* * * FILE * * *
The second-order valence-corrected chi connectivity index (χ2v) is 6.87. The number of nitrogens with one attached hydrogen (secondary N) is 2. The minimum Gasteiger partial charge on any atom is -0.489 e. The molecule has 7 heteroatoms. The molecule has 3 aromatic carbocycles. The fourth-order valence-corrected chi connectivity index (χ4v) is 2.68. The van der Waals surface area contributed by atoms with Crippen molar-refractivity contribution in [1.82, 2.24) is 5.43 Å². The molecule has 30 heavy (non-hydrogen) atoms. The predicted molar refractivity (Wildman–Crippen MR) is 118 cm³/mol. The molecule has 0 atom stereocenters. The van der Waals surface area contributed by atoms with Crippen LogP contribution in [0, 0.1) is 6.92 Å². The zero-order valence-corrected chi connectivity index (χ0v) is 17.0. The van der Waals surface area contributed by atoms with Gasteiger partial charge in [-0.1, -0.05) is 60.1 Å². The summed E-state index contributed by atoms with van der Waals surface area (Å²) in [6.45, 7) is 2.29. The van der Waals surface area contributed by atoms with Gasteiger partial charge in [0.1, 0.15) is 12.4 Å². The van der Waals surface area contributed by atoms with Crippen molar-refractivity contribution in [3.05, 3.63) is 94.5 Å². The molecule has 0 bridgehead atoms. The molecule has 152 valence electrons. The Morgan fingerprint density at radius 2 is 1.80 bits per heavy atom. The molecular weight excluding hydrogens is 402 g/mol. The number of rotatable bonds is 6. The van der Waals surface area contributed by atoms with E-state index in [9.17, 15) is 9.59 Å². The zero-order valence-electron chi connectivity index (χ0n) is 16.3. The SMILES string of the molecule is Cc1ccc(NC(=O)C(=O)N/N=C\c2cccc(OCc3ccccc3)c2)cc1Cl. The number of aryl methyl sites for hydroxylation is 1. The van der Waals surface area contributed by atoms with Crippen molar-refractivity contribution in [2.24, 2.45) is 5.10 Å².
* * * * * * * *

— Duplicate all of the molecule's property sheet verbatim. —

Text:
The second-order valence-corrected chi connectivity index (χ2v) is 6.87. The number of nitrogens with one attached hydrogen (secondary N) is 2. The minimum Gasteiger partial charge on any atom is -0.489 e. The molecule has 7 heteroatoms. The molecule has 3 aromatic carbocycles. The fourth-order valence-corrected chi connectivity index (χ4v) is 2.68. The van der Waals surface area contributed by atoms with Crippen molar-refractivity contribution in [1.82, 2.24) is 5.43 Å². The molecule has 30 heavy (non-hydrogen) atoms. The predicted molar refractivity (Wildman–Crippen MR) is 118 cm³/mol. The molecule has 0 atom stereocenters. The van der Waals surface area contributed by atoms with Crippen LogP contribution in [0, 0.1) is 6.92 Å². The zero-order valence-corrected chi connectivity index (χ0v) is 17.0. The van der Waals surface area contributed by atoms with Gasteiger partial charge in [-0.1, -0.05) is 60.1 Å². The summed E-state index contributed by atoms with van der Waals surface area (Å²) in [6.45, 7) is 2.29. The van der Waals surface area contributed by atoms with Gasteiger partial charge in [0.1, 0.15) is 12.4 Å². The van der Waals surface area contributed by atoms with Crippen molar-refractivity contribution in [3.05, 3.63) is 94.5 Å². The molecule has 0 bridgehead atoms. The molecule has 152 valence electrons. The Morgan fingerprint density at radius 2 is 1.80 bits per heavy atom. The molecular weight excluding hydrogens is 402 g/mol. The number of rotatable bonds is 6. The van der Waals surface area contributed by atoms with E-state index in [9.17, 15) is 9.59 Å². The zero-order valence-electron chi connectivity index (χ0n) is 16.3. The SMILES string of the molecule is Cc1ccc(NC(=O)C(=O)N/N=C\c2cccc(OCc3ccccc3)c2)cc1Cl. The number of aryl methyl sites for hydroxylation is 1. The van der Waals surface area contributed by atoms with Crippen molar-refractivity contribution in [2.24, 2.45) is 5.10 Å².